To practice, I would recommend first of all practicing the long vowel sounds. These are slightly easier and will set you up for the shorter vowel sounds which can be more difficult. Really pay attention to the way your mouth moves and the shape it makes when you make these long vowel sounds. If the mouth positioning is correct, then the pronunciation will also be correct. 



Pronunciation Hack #3: Pronouncing ‘’S" at The End of Words

Another common mistake is not pronouncing the ‘S’ at the end of plural countable nouns. That ‘S’ is so important not only for grammatical reasons, but it also makes you sound more clear and fluent. By really focusing on the the ‘S’ at the end of words, your speech will sound a lot more natural and authentic than those who don’t say it. 


You can start improving on this by first practicing the letter ‘S’ on it’s own. Just practice saying ‘Sssssss’ in front of a mirror. Once you’ve gotten the hang of it, try saying some these words and really try to draw out that ‘S’ sound:


  • carSsss
  • dogSsss
  • machineSssss
  • computerSsss
  • wallSsss
  • stationSsss


The longer you can make that ‘S’ sound, the better. You may also notice that once you start doing this, you won’t be able to read or speak as quickly as before. This is fine! In fact, this is great! Because you’re putting pronunciation over pace of speaking. Other people don’t care how fast you speak, but they do care about how clearly you speak!

Pronunciation Hack #4: Strong and Weak Forms

Did you know that some common words in English have different forms? We call them ‘strong forms’ and ‘weak forms’. 


It is very common to use strong form and weak form when speaking in English because English is a stress-time language. It means you stress on content words such as nouns and principal verbs, while structured words such as helping verbs, conjunctions, prepositions are not stressed. Using proper strong form and weak form can help you to speak English more fluently.

For example, take a look at these sentences:

  • She can play the violin.
  • Mary is from Chicago.

Here are these two sentences with stressed words in bold.

  • She can play the violin.
  • Mary is from Chicago.

In this case the words ‘can‘ and ‘is from‘ are weak forms. The weak form changes the vowel to “ə” sound.

  • can in strong form: /kæn/
  • can in weak form: /kən/
  • from in strong form: /frɔm/
  • from in weak form: /frəm/

Getting strong and weak forms right is an ongoing process. It can be difficult to understand straight away so watching videos on Youtube or listening to English podcasts are great ways to familiarize yourself with how these sounds should be pronounced. Keep pushing!

Pronunciation Hack #5: Contractions

Our final pronunciation hack today is all about contractions. A contraction is a word made by shortening and combining two words. Words like can't (can + not), don't (do + not), and I've (I + have) are all contractions.

Contractions are typically used in spoken English and in informal writing. But one of the most common mistakes I see a lot of students making is using the long form rather than the contracted form. Native speakers will always use the contracted form in spoken English.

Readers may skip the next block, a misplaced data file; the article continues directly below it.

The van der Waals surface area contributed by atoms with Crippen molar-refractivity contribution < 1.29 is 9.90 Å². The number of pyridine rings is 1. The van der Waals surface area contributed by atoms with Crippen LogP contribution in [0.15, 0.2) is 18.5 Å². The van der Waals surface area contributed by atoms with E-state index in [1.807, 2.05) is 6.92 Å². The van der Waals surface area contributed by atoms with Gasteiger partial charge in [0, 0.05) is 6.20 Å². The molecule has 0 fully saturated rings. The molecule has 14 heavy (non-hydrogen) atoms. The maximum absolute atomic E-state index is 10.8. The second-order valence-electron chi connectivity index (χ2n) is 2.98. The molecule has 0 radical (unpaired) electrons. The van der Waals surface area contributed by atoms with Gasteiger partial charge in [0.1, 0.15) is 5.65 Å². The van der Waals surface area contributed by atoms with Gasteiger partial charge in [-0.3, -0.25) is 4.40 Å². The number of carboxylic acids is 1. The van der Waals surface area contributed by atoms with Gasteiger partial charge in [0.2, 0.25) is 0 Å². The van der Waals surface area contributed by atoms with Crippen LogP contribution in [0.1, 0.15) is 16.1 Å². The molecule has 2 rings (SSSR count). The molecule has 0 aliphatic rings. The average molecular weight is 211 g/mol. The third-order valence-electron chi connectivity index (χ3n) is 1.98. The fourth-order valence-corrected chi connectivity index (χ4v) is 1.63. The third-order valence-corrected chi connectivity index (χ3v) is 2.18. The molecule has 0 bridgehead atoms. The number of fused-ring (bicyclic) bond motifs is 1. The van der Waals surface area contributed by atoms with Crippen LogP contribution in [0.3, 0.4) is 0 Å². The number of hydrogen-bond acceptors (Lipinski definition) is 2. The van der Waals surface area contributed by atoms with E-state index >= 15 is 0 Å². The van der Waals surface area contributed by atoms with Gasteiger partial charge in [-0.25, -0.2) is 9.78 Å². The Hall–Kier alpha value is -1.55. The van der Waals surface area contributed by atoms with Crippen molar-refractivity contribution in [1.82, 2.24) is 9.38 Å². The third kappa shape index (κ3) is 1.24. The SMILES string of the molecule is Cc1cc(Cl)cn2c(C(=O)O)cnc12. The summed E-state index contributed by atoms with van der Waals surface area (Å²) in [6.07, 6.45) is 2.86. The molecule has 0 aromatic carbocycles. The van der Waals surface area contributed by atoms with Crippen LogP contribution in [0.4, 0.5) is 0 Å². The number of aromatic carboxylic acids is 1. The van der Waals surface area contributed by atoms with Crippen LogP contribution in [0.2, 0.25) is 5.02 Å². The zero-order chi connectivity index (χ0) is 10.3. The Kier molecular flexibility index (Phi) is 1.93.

Now, if you’re a beginner or if your level is quite up to par yet, then I recommend getting the full, long forms right first before trying to use the contracted forms. But most business English learners at a B1 level or higher should always be using contractions. Doing so will make you sound more natural and fluent, and you’re mimicking what real native-English speakers do.

Try saying and pronouncing these full forms followed by their contracted form:

Do not > don’t

Can not > can’t

I am > I’m

You are > you’re

We are > we’re

They are > they’re

He is > he’s

She is > she’s

It is > it’s

Should not > shouldn’t

Must not > mustn’t

Would not > wouldn’t

If contractions are difficult for you, then I would suggest starting by just practicing three. Choose the ones you find the easiest and gradually work your way down the list as soon as you’re confident and ready to tackle the rest. 


If you want to improve your speaking skills, your pronunciation and sound more like a native speaker, then these 5 tips I have shared with you will really transform the way you speak English and how you sound to other people. But you might be asking yourself: what good is all of this if I have no-one to practice with?

The truth is you need someone to show you how to make the sounds and you definitely need someone to check and correct your pronunciation when you make a mistake. You also need someone who has grown up speaking the language, and someone who is trained in language and pronunciation coaching.

I’d like to invite you to an exclusive free seminar with me, where I show you how to speak better business in one month. In this free two-hour seminar, we have an entire section focused on pronunciation and accent that I think you’ll really find useful and helpful. I also share with you other valuable tips and information on building your business vocabulary fast, how to set goals, how to stay motivated when learning and studying business English, and much, much more!

This seminar is 100% free and if you like what we show you in the seminar, then we also have some very cheap speaking programs you can join where you can get speaking practice with professional native speaking teachers every single day. To join the seminar simply click the link below in the box to reserve your seat and get started.

P.S. There is a limited number of seats available and we have run these seminars fairly regularly, so you’ll definitely find a time that fits you and your schedule.

Thanks for reading and see you in our free seminar.

To your success! 

If you are looking to improve your speaking skills at work, then we have an exclusive free seminar where I teach you how to speak better business in 30 days. Sign up by clicking the button below!